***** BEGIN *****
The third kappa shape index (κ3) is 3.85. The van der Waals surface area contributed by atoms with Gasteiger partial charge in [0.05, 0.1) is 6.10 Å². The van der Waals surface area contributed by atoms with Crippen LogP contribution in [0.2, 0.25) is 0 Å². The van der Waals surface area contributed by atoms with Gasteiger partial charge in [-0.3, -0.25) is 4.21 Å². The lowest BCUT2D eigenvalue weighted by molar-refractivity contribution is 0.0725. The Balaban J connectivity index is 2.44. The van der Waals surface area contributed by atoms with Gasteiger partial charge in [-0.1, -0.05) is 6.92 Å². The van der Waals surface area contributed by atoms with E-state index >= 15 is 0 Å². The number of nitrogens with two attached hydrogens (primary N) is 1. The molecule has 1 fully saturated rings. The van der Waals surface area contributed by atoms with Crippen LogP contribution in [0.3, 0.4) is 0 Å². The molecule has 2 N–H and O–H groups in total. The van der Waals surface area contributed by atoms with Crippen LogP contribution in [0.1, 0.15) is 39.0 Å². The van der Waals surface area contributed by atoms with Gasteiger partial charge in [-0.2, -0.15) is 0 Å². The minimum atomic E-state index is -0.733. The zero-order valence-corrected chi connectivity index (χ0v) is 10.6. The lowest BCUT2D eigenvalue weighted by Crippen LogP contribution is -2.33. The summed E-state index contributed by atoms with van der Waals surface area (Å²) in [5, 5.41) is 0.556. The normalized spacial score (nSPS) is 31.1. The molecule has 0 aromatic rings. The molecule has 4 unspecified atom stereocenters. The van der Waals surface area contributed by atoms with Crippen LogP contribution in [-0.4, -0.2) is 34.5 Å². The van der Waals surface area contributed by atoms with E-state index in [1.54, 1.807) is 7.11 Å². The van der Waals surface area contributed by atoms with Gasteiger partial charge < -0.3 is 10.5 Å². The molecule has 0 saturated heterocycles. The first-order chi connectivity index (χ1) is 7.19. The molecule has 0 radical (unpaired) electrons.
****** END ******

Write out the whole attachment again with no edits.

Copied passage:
The third kappa shape index (κ3) is 3.85. The van der Waals surface area contributed by atoms with Gasteiger partial charge in [0.05, 0.1) is 6.10 Å². The van der Waals surface area contributed by atoms with Crippen LogP contribution in [0.2, 0.25) is 0 Å². The van der Waals surface area contributed by atoms with Gasteiger partial charge in [-0.3, -0.25) is 4.21 Å². The lowest BCUT2D eigenvalue weighted by molar-refractivity contribution is 0.0725. The Balaban J connectivity index is 2.44. The van der Waals surface area contributed by atoms with Gasteiger partial charge in [-0.1, -0.05) is 6.92 Å². The van der Waals surface area contributed by atoms with E-state index >= 15 is 0 Å². The number of nitrogens with two attached hydrogens (primary N) is 1. The molecule has 1 fully saturated rings. The van der Waals surface area contributed by atoms with Crippen LogP contribution in [0.3, 0.4) is 0 Å². The molecule has 2 N–H and O–H groups in total. The van der Waals surface area contributed by atoms with Crippen LogP contribution in [0.1, 0.15) is 39.0 Å². The van der Waals surface area contributed by atoms with Gasteiger partial charge in [-0.2, -0.15) is 0 Å². The minimum atomic E-state index is -0.733. The zero-order valence-corrected chi connectivity index (χ0v) is 10.6. The lowest BCUT2D eigenvalue weighted by Crippen LogP contribution is -2.33. The summed E-state index contributed by atoms with van der Waals surface area (Å²) in [5, 5.41) is 0.556. The normalized spacial score (nSPS) is 31.1. The molecule has 0 aromatic rings. The molecule has 4 unspecified atom stereocenters. The van der Waals surface area contributed by atoms with Crippen LogP contribution in [-0.4, -0.2) is 34.5 Å². The van der Waals surface area contributed by atoms with E-state index in [1.54, 1.807) is 7.11 Å². The van der Waals surface area contributed by atoms with Gasteiger partial charge < -0.3 is 10.5 Å². The molecule has 0 saturated heterocycles. The first-order chi connectivity index (χ1) is 7.19. The molecule has 0 radical (unpaired) electrons.